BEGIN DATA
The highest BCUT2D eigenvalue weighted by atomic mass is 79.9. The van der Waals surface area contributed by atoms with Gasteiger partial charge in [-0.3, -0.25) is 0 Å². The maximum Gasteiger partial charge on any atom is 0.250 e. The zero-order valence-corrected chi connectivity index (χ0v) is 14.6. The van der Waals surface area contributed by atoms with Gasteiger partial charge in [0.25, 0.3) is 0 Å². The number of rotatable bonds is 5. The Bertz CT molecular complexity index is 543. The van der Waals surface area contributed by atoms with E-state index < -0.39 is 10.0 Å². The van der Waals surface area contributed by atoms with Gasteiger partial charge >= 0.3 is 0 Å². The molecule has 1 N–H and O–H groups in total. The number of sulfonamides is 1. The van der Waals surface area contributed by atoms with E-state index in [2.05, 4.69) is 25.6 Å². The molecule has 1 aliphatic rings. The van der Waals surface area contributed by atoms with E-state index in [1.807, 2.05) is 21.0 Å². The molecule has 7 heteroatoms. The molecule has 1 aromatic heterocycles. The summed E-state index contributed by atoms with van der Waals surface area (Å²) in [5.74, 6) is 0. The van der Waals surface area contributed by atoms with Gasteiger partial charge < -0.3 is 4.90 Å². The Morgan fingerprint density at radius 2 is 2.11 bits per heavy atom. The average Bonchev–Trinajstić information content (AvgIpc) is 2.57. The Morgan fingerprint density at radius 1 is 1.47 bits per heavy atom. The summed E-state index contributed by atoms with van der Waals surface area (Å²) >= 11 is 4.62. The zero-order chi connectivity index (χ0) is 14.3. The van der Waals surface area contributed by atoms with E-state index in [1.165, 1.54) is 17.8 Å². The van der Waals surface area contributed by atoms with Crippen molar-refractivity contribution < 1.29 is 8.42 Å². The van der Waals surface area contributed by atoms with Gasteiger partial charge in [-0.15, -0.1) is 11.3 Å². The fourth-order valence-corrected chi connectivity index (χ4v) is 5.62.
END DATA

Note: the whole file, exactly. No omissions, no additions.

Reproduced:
The highest BCUT2D eigenvalue weighted by atomic mass is 79.9. The van der Waals surface area contributed by atoms with Gasteiger partial charge in [-0.3, -0.25) is 0 Å². The maximum Gasteiger partial charge on any atom is 0.250 e. The zero-order valence-corrected chi connectivity index (χ0v) is 14.6. The van der Waals surface area contributed by atoms with Gasteiger partial charge in [0.25, 0.3) is 0 Å². The number of rotatable bonds is 5. The Bertz CT molecular complexity index is 543. The van der Waals surface area contributed by atoms with E-state index < -0.39 is 10.0 Å². The van der Waals surface area contributed by atoms with Gasteiger partial charge >= 0.3 is 0 Å². The molecule has 1 N–H and O–H groups in total. The number of sulfonamides is 1. The van der Waals surface area contributed by atoms with E-state index in [2.05, 4.69) is 25.6 Å². The molecule has 1 aliphatic rings. The van der Waals surface area contributed by atoms with E-state index in [1.807, 2.05) is 21.0 Å². The molecule has 7 heteroatoms. The molecule has 1 aromatic heterocycles. The summed E-state index contributed by atoms with van der Waals surface area (Å²) in [5.74, 6) is 0. The van der Waals surface area contributed by atoms with Gasteiger partial charge < -0.3 is 4.90 Å². The Morgan fingerprint density at radius 2 is 2.11 bits per heavy atom. The average Bonchev–Trinajstić information content (AvgIpc) is 2.57. The Morgan fingerprint density at radius 1 is 1.47 bits per heavy atom. The summed E-state index contributed by atoms with van der Waals surface area (Å²) >= 11 is 4.62. The zero-order chi connectivity index (χ0) is 14.3. The van der Waals surface area contributed by atoms with E-state index in [1.165, 1.54) is 17.8 Å². The van der Waals surface area contributed by atoms with Crippen molar-refractivity contribution < 1.29 is 8.42 Å². The van der Waals surface area contributed by atoms with Gasteiger partial charge in [-0.15, -0.1) is 11.3 Å². The fourth-order valence-corrected chi connectivity index (χ4v) is 5.62.